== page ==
I picked up a Fujifilm 56mm f/1.2R last week, along with an obscene amount of other Fuji gear. Yes, OBSCENE. I should not be able to enter a camera store that gives me discounts. Continue reading “Fujifilm 56mm – Quick Look”
One my new year’s resolutions was to post once a week. That didn’t happen in March. Why? I circumnavigated the globe, twice, doing business. While I had the opportunity to talk shop and shoot with some of my amigos like RC Concepcion, I didn’t have a lot of time to get down-and-dirty with my street photography. Continue reading “Been away, but back at it”
Having recently relocated to Hong Kong from Shenzhen I took a Saturday afternoon to visit Wong Tai Sin Temple in Kowloon, Hong Kong. I love temples. Does matter which country, I’m drawn to them.
As far as Asian temples go it’s no old. Construction started in the 1920s. Leung Renyan arrived in Hong Kong from China in 1915 and started to preach the praises of Chinese diety Wong Tai Sin aka the Great Immortal Wong (a kick-ass nickname). The Immortal Wong is the divine form of Wong Cho Ping – a poor and hungry Chinese shepherd. He practiced Taoism starting in his teenage years. One one tale he could transform stones into sheep. That’s a party trick on par with water into wine.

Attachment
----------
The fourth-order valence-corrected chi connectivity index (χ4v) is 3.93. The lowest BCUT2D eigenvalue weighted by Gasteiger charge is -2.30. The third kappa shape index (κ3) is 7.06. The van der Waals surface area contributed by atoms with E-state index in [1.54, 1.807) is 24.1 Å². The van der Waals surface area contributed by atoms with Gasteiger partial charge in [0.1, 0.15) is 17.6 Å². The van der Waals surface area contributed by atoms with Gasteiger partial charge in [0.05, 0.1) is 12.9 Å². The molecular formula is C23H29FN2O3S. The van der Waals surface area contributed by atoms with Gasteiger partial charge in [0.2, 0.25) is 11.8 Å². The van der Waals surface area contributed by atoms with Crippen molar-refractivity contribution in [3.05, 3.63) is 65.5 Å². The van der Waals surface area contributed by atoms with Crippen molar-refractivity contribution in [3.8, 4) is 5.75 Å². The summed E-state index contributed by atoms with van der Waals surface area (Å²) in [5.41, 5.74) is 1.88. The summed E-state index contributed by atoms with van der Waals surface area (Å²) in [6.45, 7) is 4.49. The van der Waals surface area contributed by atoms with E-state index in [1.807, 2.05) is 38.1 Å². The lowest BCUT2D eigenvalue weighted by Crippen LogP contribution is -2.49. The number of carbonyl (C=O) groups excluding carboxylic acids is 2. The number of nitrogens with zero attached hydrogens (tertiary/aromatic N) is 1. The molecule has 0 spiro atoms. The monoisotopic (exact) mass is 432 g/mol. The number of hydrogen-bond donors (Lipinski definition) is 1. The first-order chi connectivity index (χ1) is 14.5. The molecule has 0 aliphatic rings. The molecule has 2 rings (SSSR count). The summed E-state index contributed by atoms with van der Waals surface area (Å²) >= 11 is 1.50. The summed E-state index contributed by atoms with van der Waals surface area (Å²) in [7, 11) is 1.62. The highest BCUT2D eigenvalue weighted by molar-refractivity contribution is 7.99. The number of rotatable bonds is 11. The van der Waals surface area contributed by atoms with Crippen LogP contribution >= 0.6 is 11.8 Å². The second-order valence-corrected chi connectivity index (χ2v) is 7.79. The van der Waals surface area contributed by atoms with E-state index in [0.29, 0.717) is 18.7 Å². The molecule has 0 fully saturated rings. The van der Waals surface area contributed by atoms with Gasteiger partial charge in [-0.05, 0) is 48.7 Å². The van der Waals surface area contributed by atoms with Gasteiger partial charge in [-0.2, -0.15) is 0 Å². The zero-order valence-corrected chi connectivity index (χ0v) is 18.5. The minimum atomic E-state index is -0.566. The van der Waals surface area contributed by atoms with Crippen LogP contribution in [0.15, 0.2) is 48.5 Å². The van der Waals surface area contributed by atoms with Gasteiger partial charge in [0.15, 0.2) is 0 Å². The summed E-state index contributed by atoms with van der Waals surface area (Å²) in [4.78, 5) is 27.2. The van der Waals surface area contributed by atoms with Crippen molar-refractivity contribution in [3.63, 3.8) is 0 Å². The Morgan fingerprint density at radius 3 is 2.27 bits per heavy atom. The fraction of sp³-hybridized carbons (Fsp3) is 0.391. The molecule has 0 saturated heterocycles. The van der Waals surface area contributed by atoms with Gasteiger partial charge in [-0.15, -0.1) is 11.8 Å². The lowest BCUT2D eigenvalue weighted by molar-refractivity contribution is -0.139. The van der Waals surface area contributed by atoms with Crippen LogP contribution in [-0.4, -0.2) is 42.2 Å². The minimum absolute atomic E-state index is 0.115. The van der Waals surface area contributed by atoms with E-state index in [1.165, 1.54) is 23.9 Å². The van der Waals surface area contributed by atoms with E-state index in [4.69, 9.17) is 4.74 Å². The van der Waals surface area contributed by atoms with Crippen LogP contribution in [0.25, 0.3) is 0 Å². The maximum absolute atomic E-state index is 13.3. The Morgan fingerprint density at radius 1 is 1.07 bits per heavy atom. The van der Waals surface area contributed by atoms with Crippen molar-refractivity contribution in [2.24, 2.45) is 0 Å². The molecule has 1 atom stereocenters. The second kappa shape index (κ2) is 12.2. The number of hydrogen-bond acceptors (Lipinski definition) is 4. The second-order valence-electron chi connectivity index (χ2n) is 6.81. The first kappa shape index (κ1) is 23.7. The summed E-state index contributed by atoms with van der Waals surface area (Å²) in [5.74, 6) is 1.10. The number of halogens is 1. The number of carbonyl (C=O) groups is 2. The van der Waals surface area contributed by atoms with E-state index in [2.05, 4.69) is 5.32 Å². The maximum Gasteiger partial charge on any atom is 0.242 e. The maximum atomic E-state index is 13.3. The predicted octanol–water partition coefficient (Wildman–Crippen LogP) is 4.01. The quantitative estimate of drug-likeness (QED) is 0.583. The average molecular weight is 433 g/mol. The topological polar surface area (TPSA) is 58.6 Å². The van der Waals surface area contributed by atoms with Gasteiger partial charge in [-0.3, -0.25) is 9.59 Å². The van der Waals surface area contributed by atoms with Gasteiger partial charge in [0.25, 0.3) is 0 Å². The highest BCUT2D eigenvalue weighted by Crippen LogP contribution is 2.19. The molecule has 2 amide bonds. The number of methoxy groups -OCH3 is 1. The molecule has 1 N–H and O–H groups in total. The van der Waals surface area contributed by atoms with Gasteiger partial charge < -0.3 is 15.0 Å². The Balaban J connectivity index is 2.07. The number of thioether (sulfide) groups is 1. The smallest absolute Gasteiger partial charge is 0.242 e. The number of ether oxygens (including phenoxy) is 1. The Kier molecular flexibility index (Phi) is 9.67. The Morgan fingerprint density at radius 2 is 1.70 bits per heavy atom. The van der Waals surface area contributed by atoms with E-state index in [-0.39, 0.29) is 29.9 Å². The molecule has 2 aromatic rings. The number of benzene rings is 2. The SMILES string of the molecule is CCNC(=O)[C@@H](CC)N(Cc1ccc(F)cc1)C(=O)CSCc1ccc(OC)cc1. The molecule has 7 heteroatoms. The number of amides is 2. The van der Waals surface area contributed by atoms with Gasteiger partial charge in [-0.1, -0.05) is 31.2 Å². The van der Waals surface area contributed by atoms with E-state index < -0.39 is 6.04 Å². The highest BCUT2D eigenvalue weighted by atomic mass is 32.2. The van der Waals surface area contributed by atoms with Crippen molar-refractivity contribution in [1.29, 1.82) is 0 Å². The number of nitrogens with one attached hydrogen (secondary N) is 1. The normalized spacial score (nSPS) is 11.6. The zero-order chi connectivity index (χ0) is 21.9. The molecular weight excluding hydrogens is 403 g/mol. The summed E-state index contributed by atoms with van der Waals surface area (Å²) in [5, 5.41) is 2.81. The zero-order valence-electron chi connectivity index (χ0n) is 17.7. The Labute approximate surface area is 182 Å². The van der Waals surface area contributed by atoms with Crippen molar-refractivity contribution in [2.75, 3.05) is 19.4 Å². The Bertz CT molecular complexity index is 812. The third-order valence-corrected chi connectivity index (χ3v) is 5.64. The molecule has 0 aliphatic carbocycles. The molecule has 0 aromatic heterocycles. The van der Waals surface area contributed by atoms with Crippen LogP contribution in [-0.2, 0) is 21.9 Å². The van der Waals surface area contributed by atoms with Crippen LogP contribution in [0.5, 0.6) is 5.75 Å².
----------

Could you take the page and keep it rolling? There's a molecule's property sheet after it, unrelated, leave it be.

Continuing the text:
The Mongol army’s conquest was almost complete. China’s Song Dynasty lay in ruins at the hands of the invaders. The imperial court sent the emperor’s brothers, two young princes (and heirs), aged seven and nine, south to Guangdong Province. There, resistance and the dynasty, would continue.
The eldest, Zhao Shi, was declared emperor but became ill and died while holding court in what is now Kowloon (Hong Kong). The younger brother, Zhao Bing, took to the throne.
The Song army was defeated in southern China at the Battle of Yamen in 1279. Rather than let the emperor be taken prisoner, a court official, Lu Xiufu, grabbed the young royal and leapt into the sea.
The body of a child, clothed in the yellow dragon-embroidered robes of the emperor, washed up on the shore of Chiwan, near Shekou (now part of Shenzhen, Guangdong Province). After prayers at the nearby Tian Hou Temple, local people buried the boy on a hillside, facing the sea.
The tomb is a popular place with visitors and was granted historic status by local government officials. Prayers and offerings are left for the boy-king who died rather than surrender.
In a back alley, Shenzhen, China. Captured July 15, 2007.